In this edition of Treasure Hunt, we review 2003’s “Cell Phone,” a Chinese film that’s difficult to locate, but worth the effort:
Licentious men, beware. If your mistress takes you on, you don’t stand a chance.
Loquacious TV host Yan Shouyi believes he can equivocate his way to heaven. Quick-witted, humorous and cultured, Yan is not short of admirers. And in his forties, Yan’s natural gifts have made him bold.
Happily married to gentle but unsophisticated Yu Wenjuan, Yan craves for little “adventures”. And in every minute Yan spends with the ravishingly gorgeous Wu Yue, he feels next to heavenly ecstasy.
But Yan is careful to hide his adulterous mischief. He will meticulously obliterate from his treasured cell phone every message, text and voice, every record of incoming out-going calls, and every “suspicious” e-mail.
And after each of their brief amorous “rendezvous” inside his BMW, Yan will take a long detour alone to the edge of Beijing and back, with every car windows fully winded down. This is his wicked scheme to let the bone-chilling north China wind wipe out the fragrance of Wu Yue’s perfume, cleanse the last trace of her bodily scent and remove whatever aroma one can still imagine lingering. Back home, Yan will plunge to the bath at the very first opportunity…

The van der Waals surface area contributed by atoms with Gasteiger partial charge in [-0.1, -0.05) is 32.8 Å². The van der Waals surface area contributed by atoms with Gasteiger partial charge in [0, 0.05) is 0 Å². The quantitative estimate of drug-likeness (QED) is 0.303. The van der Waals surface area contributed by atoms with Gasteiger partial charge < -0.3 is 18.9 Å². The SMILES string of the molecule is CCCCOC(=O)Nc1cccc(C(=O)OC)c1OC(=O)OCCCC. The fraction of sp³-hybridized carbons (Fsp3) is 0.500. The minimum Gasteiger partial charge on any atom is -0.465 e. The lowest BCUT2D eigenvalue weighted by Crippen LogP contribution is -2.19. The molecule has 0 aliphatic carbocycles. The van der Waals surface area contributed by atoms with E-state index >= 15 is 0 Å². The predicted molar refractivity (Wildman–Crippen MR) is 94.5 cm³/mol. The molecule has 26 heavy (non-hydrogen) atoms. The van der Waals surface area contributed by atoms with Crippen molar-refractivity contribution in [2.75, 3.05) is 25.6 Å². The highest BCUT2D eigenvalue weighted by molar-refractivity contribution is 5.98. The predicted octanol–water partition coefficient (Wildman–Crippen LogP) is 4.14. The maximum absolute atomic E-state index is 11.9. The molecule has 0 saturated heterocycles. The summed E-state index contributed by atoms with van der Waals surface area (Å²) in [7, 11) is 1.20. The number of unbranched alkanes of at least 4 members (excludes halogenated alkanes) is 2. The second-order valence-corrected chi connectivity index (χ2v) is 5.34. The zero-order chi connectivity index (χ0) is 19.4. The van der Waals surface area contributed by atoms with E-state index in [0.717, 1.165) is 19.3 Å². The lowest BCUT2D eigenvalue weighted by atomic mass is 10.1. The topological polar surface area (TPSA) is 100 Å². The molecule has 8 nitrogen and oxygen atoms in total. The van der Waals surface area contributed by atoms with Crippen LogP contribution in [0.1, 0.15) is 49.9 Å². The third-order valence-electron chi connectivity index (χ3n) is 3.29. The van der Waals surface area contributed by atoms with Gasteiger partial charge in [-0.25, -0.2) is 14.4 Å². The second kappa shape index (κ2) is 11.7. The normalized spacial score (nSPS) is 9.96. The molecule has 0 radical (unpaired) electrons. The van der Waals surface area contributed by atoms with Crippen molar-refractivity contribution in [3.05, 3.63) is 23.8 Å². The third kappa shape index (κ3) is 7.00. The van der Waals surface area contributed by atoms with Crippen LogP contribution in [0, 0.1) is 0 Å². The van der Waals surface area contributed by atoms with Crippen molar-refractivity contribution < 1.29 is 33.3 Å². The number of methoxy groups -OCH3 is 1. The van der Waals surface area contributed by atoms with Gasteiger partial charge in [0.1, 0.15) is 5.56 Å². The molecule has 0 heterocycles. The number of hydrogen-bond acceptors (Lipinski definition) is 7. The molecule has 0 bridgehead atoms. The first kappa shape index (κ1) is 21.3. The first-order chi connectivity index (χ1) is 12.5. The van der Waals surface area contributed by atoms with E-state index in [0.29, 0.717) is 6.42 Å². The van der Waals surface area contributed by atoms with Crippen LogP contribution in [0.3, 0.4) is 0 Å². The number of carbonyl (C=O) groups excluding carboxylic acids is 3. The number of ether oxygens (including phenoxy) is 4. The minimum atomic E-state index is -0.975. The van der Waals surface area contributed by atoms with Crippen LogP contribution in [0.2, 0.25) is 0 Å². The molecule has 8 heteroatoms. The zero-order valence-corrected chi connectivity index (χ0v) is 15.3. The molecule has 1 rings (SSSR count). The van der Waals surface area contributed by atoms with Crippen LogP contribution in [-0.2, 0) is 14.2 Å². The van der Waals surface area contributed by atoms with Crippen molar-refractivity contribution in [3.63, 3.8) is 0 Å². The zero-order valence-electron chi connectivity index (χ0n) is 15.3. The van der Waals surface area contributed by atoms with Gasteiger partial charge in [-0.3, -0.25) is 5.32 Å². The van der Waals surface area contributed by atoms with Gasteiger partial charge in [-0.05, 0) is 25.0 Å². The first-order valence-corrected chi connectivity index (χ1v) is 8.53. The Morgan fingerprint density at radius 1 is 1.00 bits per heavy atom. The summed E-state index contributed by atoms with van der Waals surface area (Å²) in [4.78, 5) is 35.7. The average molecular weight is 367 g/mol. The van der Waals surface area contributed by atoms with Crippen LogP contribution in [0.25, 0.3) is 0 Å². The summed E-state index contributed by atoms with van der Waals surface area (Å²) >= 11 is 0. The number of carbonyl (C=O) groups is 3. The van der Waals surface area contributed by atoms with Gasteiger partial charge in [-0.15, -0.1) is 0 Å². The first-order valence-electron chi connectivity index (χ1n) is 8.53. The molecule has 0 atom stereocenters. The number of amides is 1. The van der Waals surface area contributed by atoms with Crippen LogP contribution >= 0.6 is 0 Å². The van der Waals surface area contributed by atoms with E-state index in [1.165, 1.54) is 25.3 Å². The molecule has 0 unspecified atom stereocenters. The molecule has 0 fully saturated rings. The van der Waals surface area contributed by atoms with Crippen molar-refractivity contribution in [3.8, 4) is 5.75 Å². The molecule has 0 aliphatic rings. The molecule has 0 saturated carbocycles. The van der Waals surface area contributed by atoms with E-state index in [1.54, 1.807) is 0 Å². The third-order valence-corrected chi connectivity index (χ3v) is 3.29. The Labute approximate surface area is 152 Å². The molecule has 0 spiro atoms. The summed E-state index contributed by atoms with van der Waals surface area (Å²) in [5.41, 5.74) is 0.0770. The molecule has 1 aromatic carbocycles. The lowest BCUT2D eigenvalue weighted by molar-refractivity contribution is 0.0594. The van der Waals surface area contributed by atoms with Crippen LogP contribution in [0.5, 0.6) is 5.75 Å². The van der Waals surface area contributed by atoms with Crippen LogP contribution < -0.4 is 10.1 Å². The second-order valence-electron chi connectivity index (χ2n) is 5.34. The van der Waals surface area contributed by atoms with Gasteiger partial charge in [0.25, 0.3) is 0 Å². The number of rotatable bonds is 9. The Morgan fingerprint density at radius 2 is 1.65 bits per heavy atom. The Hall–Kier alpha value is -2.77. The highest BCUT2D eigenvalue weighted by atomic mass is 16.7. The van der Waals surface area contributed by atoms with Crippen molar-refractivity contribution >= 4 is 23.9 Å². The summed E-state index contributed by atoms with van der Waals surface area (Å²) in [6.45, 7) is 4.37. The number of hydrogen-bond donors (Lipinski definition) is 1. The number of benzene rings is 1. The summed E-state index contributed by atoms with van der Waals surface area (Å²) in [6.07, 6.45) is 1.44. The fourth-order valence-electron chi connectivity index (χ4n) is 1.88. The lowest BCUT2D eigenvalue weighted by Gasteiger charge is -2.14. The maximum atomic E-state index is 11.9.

Wu Yue seems happy, and Wenjuan is in the dark. What better joy can Yan find than the thrill of sin?
Yet complacency and insensitivity are perhaps Yan’s fatal blunders. For Wu is obviously not happy.
The fact is, a woman’s youth does not last. When passion is over, a woman will see sense. Wu Yue wants more than being Yan’s mistress. She wants something that Yan, or any wedded man with a decent income and stable career, can afford to give.
And Wu Yue turns angry… and jealous.
Yan Shouyi is too late to realize his funeral toll chimes when, one day, he left his cell phone at home, and it begins to ring….
“Cell Phone” is a Chinese comedy-drama directed by Feng Xiaogang and starring Ge You as Yan Shouyi, Zhang Lu as Yu Wenjuan and Fan Bingbing as Wu Yue. This film stirred a nation-wide sensation when first released in 2003. Apart from the clever plots and unexpected twists, the film portrays a realistic cross-section of modern Chinese middle-class living.
Rating (one to five whistles, five being the best): 3.5 Whistles
How to Watch:
It’s not easy. While an English sub-titled version came out on VCD, we found one copy on eBay.
Lead-in Image Courtesy of MGM